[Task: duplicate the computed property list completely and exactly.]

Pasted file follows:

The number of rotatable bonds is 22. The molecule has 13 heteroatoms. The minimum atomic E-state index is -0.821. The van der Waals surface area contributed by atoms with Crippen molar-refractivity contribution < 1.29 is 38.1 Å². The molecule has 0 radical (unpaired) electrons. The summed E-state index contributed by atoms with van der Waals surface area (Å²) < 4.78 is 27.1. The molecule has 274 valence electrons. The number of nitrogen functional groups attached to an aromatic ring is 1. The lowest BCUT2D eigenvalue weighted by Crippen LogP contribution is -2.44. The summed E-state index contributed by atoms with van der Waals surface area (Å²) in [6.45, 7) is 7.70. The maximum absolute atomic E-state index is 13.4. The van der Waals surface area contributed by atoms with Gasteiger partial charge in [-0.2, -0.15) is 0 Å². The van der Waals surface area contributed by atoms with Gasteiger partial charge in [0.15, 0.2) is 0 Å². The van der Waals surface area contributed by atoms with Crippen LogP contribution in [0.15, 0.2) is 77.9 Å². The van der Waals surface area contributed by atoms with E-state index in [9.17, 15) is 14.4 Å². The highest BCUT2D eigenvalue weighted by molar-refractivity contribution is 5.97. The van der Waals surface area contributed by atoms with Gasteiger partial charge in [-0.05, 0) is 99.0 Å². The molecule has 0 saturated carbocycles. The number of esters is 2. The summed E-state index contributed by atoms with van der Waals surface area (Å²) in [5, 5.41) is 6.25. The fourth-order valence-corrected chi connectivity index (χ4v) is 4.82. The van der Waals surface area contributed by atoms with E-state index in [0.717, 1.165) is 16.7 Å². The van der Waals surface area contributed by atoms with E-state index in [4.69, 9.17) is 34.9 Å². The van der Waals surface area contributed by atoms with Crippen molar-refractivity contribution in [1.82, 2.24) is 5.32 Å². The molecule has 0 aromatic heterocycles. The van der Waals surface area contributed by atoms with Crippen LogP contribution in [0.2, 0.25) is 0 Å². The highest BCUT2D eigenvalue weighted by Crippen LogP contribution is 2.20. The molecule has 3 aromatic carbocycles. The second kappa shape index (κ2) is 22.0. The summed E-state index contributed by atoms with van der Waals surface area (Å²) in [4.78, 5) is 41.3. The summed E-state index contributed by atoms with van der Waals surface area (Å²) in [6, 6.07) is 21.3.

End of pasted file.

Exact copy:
The number of rotatable bonds is 22. The molecule has 13 heteroatoms. The minimum atomic E-state index is -0.821. The van der Waals surface area contributed by atoms with Crippen molar-refractivity contribution < 1.29 is 38.1 Å². The molecule has 0 radical (unpaired) electrons. The summed E-state index contributed by atoms with van der Waals surface area (Å²) < 4.78 is 27.1. The molecule has 274 valence electrons. The number of nitrogen functional groups attached to an aromatic ring is 1. The lowest BCUT2D eigenvalue weighted by Crippen LogP contribution is -2.44. The summed E-state index contributed by atoms with van der Waals surface area (Å²) in [6.45, 7) is 7.70. The maximum absolute atomic E-state index is 13.4. The van der Waals surface area contributed by atoms with Gasteiger partial charge in [-0.2, -0.15) is 0 Å². The van der Waals surface area contributed by atoms with Gasteiger partial charge in [0.15, 0.2) is 0 Å². The van der Waals surface area contributed by atoms with Crippen LogP contribution in [0.15, 0.2) is 77.9 Å². The van der Waals surface area contributed by atoms with E-state index in [9.17, 15) is 14.4 Å². The highest BCUT2D eigenvalue weighted by molar-refractivity contribution is 5.97. The van der Waals surface area contributed by atoms with Gasteiger partial charge in [-0.05, 0) is 99.0 Å². The molecule has 0 saturated carbocycles. The number of esters is 2. The summed E-state index contributed by atoms with van der Waals surface area (Å²) in [5, 5.41) is 6.25. The fourth-order valence-corrected chi connectivity index (χ4v) is 4.82. The van der Waals surface area contributed by atoms with E-state index in [0.717, 1.165) is 16.7 Å². The van der Waals surface area contributed by atoms with E-state index in [4.69, 9.17) is 34.9 Å². The van der Waals surface area contributed by atoms with Crippen molar-refractivity contribution in [1.82, 2.24) is 5.32 Å². The molecule has 0 aromatic heterocycles. The van der Waals surface area contributed by atoms with Crippen LogP contribution in [0.2, 0.25) is 0 Å². The highest BCUT2D eigenvalue weighted by Crippen LogP contribution is 2.20. The molecule has 3 aromatic carbocycles. The second kappa shape index (κ2) is 22.0. The summed E-state index contributed by atoms with van der Waals surface area (Å²) in [4.78, 5) is 41.3. The summed E-state index contributed by atoms with van der Waals surface area (Å²) in [6, 6.07) is 21.3.